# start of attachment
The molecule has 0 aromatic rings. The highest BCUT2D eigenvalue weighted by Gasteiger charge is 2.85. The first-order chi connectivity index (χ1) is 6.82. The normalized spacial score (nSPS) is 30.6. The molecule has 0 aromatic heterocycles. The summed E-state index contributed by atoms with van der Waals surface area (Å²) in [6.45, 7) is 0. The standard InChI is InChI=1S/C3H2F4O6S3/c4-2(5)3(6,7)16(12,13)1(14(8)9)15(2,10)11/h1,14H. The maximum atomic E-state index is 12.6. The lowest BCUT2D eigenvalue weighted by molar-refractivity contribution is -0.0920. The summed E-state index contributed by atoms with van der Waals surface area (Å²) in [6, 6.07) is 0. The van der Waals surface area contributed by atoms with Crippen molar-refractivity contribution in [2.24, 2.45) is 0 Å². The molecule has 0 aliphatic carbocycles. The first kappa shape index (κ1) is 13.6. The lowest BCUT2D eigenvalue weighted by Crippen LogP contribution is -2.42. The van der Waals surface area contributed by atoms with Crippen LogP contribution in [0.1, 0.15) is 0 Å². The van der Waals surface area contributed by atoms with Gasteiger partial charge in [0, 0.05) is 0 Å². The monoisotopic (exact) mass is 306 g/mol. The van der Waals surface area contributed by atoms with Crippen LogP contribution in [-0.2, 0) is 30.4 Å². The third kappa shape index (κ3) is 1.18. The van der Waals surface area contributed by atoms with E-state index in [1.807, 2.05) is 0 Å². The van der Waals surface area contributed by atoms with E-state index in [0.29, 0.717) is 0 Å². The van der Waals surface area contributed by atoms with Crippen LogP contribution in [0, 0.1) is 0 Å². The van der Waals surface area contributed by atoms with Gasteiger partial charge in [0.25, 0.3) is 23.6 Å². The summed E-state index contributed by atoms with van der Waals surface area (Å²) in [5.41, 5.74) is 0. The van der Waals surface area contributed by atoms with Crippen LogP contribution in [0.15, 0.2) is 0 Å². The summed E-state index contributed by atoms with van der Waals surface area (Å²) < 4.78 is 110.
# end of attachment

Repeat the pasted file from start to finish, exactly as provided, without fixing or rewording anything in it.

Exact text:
The molecule has 0 aromatic rings. The highest BCUT2D eigenvalue weighted by Gasteiger charge is 2.85. The first-order chi connectivity index (χ1) is 6.82. The normalized spacial score (nSPS) is 30.6. The molecule has 0 aromatic heterocycles. The summed E-state index contributed by atoms with van der Waals surface area (Å²) in [6.45, 7) is 0. The standard InChI is InChI=1S/C3H2F4O6S3/c4-2(5)3(6,7)16(12,13)1(14(8)9)15(2,10)11/h1,14H. The maximum atomic E-state index is 12.6. The lowest BCUT2D eigenvalue weighted by molar-refractivity contribution is -0.0920. The summed E-state index contributed by atoms with van der Waals surface area (Å²) in [6, 6.07) is 0. The van der Waals surface area contributed by atoms with Crippen molar-refractivity contribution in [2.24, 2.45) is 0 Å². The molecule has 0 aliphatic carbocycles. The first kappa shape index (κ1) is 13.6. The lowest BCUT2D eigenvalue weighted by Crippen LogP contribution is -2.42. The van der Waals surface area contributed by atoms with Crippen LogP contribution in [0.1, 0.15) is 0 Å². The van der Waals surface area contributed by atoms with Gasteiger partial charge in [0, 0.05) is 0 Å². The monoisotopic (exact) mass is 306 g/mol. The van der Waals surface area contributed by atoms with Crippen LogP contribution in [-0.2, 0) is 30.4 Å². The third kappa shape index (κ3) is 1.18. The van der Waals surface area contributed by atoms with E-state index in [1.807, 2.05) is 0 Å². The van der Waals surface area contributed by atoms with E-state index in [0.29, 0.717) is 0 Å². The van der Waals surface area contributed by atoms with Crippen LogP contribution in [0, 0.1) is 0 Å². The van der Waals surface area contributed by atoms with Gasteiger partial charge in [0.25, 0.3) is 23.6 Å². The summed E-state index contributed by atoms with van der Waals surface area (Å²) in [5.41, 5.74) is 0. The van der Waals surface area contributed by atoms with Crippen LogP contribution in [0.15, 0.2) is 0 Å². The summed E-state index contributed by atoms with van der Waals surface area (Å²) < 4.78 is 110.